The past couple of days have been quite eventful, we have celebrated the fourth of July and crossed the International Date Line. On Saturday, cadets on the 8-12 watch, as well as a few others who came down to the engine room on their own time, changed over the engine we were running. This is one of the many STCW (Standardized Training Certification of Watch standers) signoffs that cadets are working to complete this summer. Cadet's Dearman and Johnson were present. In professional training Cadet Trede learned about how to safely enter an enclosed space. During day work Cadet Lawrence learned how to change over boilers. Of the first class cadets, Strack, Gander, and Cullen just started their watch rotation. Cadets Trevino, Skillern, and Rabalais are on the day work crew, and Cadets Caskie and Anastasiadis are all on the Practical Training rotation.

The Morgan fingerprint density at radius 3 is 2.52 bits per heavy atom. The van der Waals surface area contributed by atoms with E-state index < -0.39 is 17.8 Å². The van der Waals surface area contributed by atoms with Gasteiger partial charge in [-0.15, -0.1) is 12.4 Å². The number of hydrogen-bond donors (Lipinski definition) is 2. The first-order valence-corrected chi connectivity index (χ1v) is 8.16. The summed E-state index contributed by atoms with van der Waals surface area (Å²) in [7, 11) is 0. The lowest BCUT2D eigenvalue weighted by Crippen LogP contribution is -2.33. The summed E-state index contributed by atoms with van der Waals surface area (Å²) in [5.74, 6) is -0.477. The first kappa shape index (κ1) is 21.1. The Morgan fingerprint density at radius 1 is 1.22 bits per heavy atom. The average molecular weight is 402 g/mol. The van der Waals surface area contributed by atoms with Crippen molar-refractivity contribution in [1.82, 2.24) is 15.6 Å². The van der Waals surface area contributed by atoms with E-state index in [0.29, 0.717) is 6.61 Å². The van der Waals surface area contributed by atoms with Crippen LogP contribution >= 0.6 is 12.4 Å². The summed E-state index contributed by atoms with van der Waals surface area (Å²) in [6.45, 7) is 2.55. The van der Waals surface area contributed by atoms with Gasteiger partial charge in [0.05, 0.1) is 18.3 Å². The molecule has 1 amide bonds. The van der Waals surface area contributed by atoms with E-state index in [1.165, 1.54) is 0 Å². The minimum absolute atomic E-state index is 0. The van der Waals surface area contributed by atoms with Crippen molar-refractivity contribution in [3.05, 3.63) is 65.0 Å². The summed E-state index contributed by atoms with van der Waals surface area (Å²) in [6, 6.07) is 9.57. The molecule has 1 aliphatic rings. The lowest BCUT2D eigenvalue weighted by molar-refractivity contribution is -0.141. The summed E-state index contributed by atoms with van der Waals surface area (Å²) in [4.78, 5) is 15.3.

In the last Practical Training, the cadets learned rigging from the Bosun, correct log book practices, and focused very highly on the oil purifiers aboard the ship. Cadets aboard the USTS Golden Bear celebrated July 4th on the 6th. All those who did not have watch had a free day, many caught up on sleep, watched movies, fished off the stern, and studied. The day culminated with a BBQ on the fantail, with music supplied by those cadets who had brought instruments. Later in the evening a cadet acted as DJ. Once it was dark 13 parachute flares were set off as a fireworks special. After which a double feature was projected on a screen as cadets reclined on the deck or in lawn chairs enjoying a little relaxation before another busy week.